I'm really feeling it!

Canceling The Apocalypse

Happy Weekend TAY!

And a happy long weekend to my neighbours to the south. I know it is a four day weekend for some of you in the U.S., have fun!


I finished off Shadow Man last week and I’m glad it holds up so incredibly well. It is still some of the best level design ever devised and my brain is exhausted from the workout.

Shadow Man fast travel menu

Shadow Man has no navigation system other than a simple fast-travel menu. When you are out in the world, you have no directional indicators, no waypoints, no compass...nothing. There is not even an in-game map. I was struggling (and sometimes failing) to remember all the twists and turns that led to the numerous doors which can only be unlocked once you’ve achieved a specific level.

Numbered icons are the doors to new areas. You must be the same level as the door (or higher) to open it.

There is, however, a map for Shadow Man that I had forgotten about until I was halfway through the game and had recollections of the image above. The original boxed versions for the consoles and PC included an old-school paper map. It isn’t a detailed map, but it does include vague locations of the doorways that you need to unlock. It would seem that the digital version I have on Steam doesn’t include this vital material.

Nightdive Studios did include the instruction manual with the digital version of the game, but the missing map seems to be an oversight given how important it is. Thankfully, the internet will provide if you want the map, but there is no indication inside the game as to its existence. You can complete the game without the map, but the memory work is intense and you’ll do a whole lot more backtracking.


I loved the incredibly dense and confusing world of Shadow Man, even more, because I was responsible for all the navigation. Too many games have you chasing indicator arrows or driving by mini-maps to get around their worlds. I feel more connected to the game when I have to remember my own way, but I also have a fairly good sense of direction and enjoy the task. If your internal compass often fails you, then I suspect there is little joy for you in Shadow Man.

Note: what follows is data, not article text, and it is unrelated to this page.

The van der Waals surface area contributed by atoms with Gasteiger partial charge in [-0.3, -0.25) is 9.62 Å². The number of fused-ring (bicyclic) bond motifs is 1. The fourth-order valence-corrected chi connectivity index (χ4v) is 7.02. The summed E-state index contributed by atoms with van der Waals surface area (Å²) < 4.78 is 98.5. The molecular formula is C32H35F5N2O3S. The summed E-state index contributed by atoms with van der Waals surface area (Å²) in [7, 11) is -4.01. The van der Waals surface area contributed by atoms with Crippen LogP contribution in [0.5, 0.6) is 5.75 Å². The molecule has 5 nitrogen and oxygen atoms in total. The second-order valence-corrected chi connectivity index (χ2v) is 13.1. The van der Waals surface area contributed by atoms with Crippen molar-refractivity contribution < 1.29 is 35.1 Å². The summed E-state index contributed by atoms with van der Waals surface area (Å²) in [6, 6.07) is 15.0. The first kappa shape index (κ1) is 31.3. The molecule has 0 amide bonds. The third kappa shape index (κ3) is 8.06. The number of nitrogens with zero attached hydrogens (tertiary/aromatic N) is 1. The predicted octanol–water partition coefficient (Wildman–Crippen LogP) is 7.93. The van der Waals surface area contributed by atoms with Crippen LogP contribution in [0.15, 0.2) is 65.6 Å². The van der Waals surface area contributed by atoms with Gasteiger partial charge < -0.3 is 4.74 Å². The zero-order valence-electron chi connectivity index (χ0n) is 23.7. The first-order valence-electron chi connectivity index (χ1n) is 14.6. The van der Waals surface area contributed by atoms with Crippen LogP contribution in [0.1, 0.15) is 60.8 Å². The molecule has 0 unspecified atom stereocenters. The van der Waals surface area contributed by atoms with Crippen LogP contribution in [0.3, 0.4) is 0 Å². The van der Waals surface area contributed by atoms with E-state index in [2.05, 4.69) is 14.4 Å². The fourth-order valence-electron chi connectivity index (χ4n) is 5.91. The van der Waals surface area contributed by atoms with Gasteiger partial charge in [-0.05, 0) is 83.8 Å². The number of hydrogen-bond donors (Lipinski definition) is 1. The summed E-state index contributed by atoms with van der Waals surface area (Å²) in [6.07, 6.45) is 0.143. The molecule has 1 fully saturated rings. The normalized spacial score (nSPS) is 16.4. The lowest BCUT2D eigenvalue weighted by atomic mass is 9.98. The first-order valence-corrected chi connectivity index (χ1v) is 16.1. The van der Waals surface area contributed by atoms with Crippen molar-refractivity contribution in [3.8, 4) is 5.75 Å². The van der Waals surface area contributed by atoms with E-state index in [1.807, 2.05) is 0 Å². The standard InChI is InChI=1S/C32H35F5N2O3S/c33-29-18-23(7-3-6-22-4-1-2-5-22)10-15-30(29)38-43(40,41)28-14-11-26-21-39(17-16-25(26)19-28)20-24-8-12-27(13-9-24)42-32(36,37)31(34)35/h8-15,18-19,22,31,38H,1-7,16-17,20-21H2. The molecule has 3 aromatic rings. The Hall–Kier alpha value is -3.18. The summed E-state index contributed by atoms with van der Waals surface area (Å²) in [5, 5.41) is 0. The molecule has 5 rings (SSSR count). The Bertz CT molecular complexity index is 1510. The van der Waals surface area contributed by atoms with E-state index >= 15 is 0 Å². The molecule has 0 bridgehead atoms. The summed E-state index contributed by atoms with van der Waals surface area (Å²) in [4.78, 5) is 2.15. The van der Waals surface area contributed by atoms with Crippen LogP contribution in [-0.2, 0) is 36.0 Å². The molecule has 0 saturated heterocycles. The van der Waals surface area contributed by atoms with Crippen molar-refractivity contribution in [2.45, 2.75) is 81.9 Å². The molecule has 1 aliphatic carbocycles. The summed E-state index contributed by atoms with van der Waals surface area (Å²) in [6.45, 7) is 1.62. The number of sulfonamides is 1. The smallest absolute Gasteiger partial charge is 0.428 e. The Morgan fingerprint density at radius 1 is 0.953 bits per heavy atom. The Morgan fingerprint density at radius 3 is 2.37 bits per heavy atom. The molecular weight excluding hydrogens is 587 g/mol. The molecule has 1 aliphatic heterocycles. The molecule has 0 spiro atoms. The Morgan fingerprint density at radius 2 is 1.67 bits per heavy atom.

It is hard to recommend Shadow Man because of its age and the quirks that come along with that. The combat is a wee bit dull and the single control stick movement takes some time to get comfortable with after years of dual stick controls for third-person shooters. The visuals in Shadow Man are obviously low-fi compared to modern games and there is no surround sound. However, I did enjoy the music which is rare for me as I generally turn off a game’s soundtrack.


In the end, I was won over (again) by Shadow Man’s mind-bending levels and master-class game design that still outdoes most games, even today. I can see why the game impressed me so much 20 years ago.


Now that Shadow Man has been bested, I’ve returned to the world of VR with Resident Evil 7.

RE7 feels jarringly low-res, but I assume I just need to get reacclimated to the world of PSVR again. The game is slower paced than I was expecting and the DualShock controls feel a little archaic after the immersive Move-based controls of Skyrim VR, but RE7's VR mode definitely offers a great claustrophobic atmosphere that I’m grooving on so far. I’ve never really been a big fan of the Resident Evil series, but #7 feels like more of what I want. I’m looking forward to playing more of it this weekend. We are off to a great start, I’ve had two jump-scares already that had me jitterbugging and almost dropping the controller.


So, what are you playing this weekend?

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